If you are in need of sending command substitution variables to get the remote system to add the current time to the name of a file that you are creating so need to put an escape character  before the $ or you will get the command substitution of the local system.  [ex: ssh root@ "zip -r /path/to/dir/\$(date +%F-%H_%M)-\$(hostname | grep -i something | awk '{print \$2;}') /path/to/things/to/zip"] [hint: notice the \ in front of all the $'s]

>GNU Screen

GNU screen gives a server admin the ability to connect to a multi-user terminal/shell or just a persistent shell session that can be disconnected from and re connected to later without interrupting the commands being run.  Lets say I am going to parse a bunch of files looking for duplicates and I'm working on bonding a few NICs together for additional functionality, and I have a little loop running to monitor uptime on a switch, etc, etc, all within a network I access through a ssh server.  I connect and launch screen session and use a bunch of screen windows (or multiple session) to manage all those tasks... then, when I'm heading home and want to pick it all up once I'm there, I disconnect before I leave and reconnect to that same screen session(s) later as if I never left!

Of course screen is all configurable with options for making life a little easier:

#CODE: .screenrc
   #All single lines
   #shutoff the start up message
startup_message off
   #allow a big scroll back buffer so you don't "loose" anything
defscrollback 5000
   #allows screen redraw for some apps like VIM or LESS
altscreen on
   #give me my normal prompt
shell -/bin/bash
   #give me some "tabs" at the bottom of the screen to help me visualize where I am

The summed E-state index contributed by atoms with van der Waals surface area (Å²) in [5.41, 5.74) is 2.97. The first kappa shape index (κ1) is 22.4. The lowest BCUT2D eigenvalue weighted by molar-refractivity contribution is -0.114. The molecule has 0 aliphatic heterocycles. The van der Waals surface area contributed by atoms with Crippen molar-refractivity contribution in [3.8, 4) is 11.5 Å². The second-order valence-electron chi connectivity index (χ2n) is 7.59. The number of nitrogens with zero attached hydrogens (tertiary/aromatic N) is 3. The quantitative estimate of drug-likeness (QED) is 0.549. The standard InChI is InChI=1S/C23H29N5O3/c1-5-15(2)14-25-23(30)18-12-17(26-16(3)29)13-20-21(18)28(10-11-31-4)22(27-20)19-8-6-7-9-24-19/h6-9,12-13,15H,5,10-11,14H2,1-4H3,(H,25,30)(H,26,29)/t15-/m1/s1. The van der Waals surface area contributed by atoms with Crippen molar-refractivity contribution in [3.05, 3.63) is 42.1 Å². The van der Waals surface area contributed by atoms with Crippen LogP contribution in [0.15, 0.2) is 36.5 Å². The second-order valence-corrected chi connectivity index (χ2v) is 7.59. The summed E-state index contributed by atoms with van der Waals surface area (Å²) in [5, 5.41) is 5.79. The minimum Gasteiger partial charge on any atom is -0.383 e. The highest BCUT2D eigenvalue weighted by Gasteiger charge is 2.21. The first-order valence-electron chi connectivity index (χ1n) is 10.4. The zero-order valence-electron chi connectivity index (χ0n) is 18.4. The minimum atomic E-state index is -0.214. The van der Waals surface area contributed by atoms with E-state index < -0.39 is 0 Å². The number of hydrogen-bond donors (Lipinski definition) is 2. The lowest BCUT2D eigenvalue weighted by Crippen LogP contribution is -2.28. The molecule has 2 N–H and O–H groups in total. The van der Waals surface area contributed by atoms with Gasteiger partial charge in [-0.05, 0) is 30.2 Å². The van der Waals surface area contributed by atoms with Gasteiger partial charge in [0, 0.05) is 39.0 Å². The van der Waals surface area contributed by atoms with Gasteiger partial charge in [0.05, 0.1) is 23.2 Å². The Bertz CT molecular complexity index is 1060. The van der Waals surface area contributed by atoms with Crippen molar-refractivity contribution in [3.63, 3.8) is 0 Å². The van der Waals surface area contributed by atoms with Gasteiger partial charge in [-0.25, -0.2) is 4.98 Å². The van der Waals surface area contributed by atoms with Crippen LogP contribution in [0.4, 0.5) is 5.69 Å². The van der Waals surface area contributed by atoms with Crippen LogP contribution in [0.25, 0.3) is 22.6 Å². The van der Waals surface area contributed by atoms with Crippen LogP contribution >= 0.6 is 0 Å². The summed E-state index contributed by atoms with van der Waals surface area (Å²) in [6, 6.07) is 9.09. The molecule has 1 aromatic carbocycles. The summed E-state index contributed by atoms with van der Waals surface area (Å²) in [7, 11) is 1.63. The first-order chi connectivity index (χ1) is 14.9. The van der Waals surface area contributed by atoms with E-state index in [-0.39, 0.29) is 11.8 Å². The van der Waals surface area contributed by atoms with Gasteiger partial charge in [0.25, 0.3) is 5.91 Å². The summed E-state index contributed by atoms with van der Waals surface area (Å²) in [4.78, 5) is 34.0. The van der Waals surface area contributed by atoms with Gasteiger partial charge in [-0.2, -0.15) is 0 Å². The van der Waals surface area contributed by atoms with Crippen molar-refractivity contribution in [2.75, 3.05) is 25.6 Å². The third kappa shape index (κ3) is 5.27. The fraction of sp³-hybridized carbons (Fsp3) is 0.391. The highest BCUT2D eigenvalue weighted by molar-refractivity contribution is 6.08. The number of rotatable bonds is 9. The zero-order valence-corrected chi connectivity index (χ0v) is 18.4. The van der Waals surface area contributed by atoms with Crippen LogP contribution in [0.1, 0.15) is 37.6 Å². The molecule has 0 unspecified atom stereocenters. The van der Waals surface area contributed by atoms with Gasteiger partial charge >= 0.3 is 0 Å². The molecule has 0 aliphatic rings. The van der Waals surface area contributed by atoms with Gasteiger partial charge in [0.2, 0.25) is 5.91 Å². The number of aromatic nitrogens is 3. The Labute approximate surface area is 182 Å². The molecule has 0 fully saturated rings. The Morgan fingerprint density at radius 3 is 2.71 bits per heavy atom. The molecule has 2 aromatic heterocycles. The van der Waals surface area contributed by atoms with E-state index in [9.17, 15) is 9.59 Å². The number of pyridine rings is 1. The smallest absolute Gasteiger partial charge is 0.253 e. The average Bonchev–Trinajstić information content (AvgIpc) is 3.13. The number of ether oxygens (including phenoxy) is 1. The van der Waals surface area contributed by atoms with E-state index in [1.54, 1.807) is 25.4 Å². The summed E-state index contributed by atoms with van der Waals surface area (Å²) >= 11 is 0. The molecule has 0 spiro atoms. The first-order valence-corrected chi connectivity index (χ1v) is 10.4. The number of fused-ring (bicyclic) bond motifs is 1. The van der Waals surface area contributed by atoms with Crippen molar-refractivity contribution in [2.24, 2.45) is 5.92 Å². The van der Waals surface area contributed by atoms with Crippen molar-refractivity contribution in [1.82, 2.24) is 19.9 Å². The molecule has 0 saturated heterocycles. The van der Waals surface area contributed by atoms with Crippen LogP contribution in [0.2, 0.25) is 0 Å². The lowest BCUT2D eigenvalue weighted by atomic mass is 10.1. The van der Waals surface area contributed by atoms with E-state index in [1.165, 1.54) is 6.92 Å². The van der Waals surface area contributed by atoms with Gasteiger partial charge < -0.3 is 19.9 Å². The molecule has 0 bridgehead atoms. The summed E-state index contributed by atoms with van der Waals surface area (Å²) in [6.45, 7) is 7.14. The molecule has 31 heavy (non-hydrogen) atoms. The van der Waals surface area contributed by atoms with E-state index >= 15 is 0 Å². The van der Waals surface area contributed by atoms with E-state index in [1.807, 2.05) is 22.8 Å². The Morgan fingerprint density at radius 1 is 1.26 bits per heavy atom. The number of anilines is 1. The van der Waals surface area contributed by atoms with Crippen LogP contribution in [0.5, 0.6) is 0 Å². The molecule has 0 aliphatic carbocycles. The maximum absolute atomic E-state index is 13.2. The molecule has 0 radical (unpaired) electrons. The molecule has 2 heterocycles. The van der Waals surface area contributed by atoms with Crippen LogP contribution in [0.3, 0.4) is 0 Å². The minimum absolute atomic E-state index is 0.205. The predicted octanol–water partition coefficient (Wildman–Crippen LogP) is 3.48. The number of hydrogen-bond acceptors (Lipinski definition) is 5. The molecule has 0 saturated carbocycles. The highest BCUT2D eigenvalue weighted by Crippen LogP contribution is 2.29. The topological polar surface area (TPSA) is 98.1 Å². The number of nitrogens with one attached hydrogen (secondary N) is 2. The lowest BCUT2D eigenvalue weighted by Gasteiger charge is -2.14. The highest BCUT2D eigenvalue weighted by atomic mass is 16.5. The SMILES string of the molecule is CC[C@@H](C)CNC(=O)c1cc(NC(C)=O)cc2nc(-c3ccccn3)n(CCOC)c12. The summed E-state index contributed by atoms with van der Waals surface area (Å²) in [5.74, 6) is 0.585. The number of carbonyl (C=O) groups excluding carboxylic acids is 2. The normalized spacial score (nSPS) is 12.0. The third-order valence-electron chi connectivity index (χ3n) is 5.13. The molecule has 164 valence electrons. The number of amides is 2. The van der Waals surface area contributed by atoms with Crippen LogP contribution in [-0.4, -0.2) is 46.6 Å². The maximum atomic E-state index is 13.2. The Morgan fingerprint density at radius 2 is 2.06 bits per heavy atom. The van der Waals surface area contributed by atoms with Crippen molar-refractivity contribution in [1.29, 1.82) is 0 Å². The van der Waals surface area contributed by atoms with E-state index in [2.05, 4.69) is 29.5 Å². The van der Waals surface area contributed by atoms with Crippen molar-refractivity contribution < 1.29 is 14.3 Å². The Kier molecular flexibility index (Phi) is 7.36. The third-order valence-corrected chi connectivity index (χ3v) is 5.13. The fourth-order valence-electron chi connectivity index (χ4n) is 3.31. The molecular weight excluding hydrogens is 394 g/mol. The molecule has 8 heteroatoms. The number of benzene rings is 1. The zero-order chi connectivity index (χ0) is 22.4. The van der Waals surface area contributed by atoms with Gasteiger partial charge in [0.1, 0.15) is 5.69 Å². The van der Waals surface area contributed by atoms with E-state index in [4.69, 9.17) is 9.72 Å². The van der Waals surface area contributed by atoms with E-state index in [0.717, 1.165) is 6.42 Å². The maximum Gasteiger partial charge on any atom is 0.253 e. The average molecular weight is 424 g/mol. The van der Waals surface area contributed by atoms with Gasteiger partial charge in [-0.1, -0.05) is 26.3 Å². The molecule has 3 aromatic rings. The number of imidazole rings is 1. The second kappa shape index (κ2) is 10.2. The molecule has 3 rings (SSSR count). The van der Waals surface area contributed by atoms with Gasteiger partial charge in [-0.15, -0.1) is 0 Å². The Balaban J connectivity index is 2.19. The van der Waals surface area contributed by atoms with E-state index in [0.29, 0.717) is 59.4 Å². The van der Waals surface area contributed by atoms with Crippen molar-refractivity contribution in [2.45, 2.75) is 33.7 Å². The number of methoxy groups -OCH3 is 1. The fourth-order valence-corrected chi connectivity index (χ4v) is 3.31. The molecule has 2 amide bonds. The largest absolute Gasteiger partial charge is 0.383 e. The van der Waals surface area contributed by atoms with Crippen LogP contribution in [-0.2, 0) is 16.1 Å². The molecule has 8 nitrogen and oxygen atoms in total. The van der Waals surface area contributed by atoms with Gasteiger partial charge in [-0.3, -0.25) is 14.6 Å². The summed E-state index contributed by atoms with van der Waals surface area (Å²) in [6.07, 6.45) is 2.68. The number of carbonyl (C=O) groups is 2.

caption splitonly "%{= wK}%-w%?%F%{= bw}%:%{= Wk}%? %n %t %{-}%+w %-= "
   #same but not just when split
hardstatus alwayslastline "%{= B}%H (ctl-a) %{= r}[ %{= d}%Y-%m-%d %c:%s %{= r}]%{= d} - %{= wk}%-Lw%{= Bw} %n$f*  %t %{-}%+Lw %-= :)"
   #pre-launch screen windows with different options#
   #ssh to my home and launch screen there
screen -t ssh-home 0 ssh -t -D 8080 user@host -p xxxxxx screen -dR Ivan
   #ssh to a VM on my laptop
screen -t ssh-VM 1 ssh -t user@ screen -dR Ivan
   #ssh to a work system in the lab as a comon host but use my .screenrc config
screen -t ssh-lab 2 ssh -t user@host screen -dR Ivan -c .screenrc.Ivan
   #ssh to a freelance location to work on their systems
screen -t freelance 4 ssh -t user@host screen -dR Service
   #give me a normal shell prompt
screen -t bash 5

So I can just launch screen and let it connect to all the places I "usually" go via ssh.  It could also be running scripts or other apps so learn about the .screenrc file.

>Read a text file in a zip inplace

use less to read a text file in a zip:
unzip -p [] [inner/zip/path/to/file.txt] | less
unzip -c [] [inner/zip/path/to/file.txt] | less
In a tar.gz
tar --to-stdout -zxf file.tar.gz | less
or just a file that is gzipped
gzip -c file.gz | less
I think this is a good nerd start!  I'm gonna try and keep this up to date to concatenate all the useful nerd info I find out there.